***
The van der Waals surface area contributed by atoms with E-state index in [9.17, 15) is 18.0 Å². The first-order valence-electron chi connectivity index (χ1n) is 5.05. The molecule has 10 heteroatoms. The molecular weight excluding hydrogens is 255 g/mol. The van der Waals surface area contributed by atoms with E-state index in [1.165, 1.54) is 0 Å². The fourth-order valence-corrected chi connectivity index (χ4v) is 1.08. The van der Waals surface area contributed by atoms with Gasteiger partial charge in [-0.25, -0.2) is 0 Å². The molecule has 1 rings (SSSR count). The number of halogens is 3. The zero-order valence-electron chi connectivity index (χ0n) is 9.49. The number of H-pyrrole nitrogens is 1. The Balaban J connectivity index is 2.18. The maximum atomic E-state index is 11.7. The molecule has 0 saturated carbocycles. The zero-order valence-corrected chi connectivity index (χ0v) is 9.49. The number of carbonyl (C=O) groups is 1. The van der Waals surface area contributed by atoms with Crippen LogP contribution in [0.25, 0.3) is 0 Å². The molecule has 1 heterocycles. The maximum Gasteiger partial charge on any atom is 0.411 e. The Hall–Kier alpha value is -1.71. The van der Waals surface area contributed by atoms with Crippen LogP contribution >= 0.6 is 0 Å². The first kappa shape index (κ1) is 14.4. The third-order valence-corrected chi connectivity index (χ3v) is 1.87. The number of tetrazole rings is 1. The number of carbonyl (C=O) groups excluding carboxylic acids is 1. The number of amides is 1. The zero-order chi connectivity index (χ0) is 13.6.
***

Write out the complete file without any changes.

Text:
The van der Waals surface area contributed by atoms with E-state index in [9.17, 15) is 18.0 Å². The first-order valence-electron chi connectivity index (χ1n) is 5.05. The molecule has 10 heteroatoms. The molecular weight excluding hydrogens is 255 g/mol. The van der Waals surface area contributed by atoms with E-state index in [1.165, 1.54) is 0 Å². The fourth-order valence-corrected chi connectivity index (χ4v) is 1.08. The van der Waals surface area contributed by atoms with Gasteiger partial charge in [-0.25, -0.2) is 0 Å². The molecule has 1 rings (SSSR count). The number of halogens is 3. The zero-order valence-electron chi connectivity index (χ0n) is 9.49. The number of H-pyrrole nitrogens is 1. The Balaban J connectivity index is 2.18. The maximum atomic E-state index is 11.7. The molecule has 0 saturated carbocycles. The zero-order valence-corrected chi connectivity index (χ0v) is 9.49. The number of carbonyl (C=O) groups is 1. The van der Waals surface area contributed by atoms with Crippen LogP contribution in [0.25, 0.3) is 0 Å². The molecule has 1 heterocycles. The maximum Gasteiger partial charge on any atom is 0.411 e. The Hall–Kier alpha value is -1.71. The van der Waals surface area contributed by atoms with Crippen LogP contribution >= 0.6 is 0 Å². The first kappa shape index (κ1) is 14.4. The third-order valence-corrected chi connectivity index (χ3v) is 1.87. The number of tetrazole rings is 1. The number of carbonyl (C=O) groups excluding carboxylic acids is 1. The number of amides is 1. The zero-order chi connectivity index (χ0) is 13.6.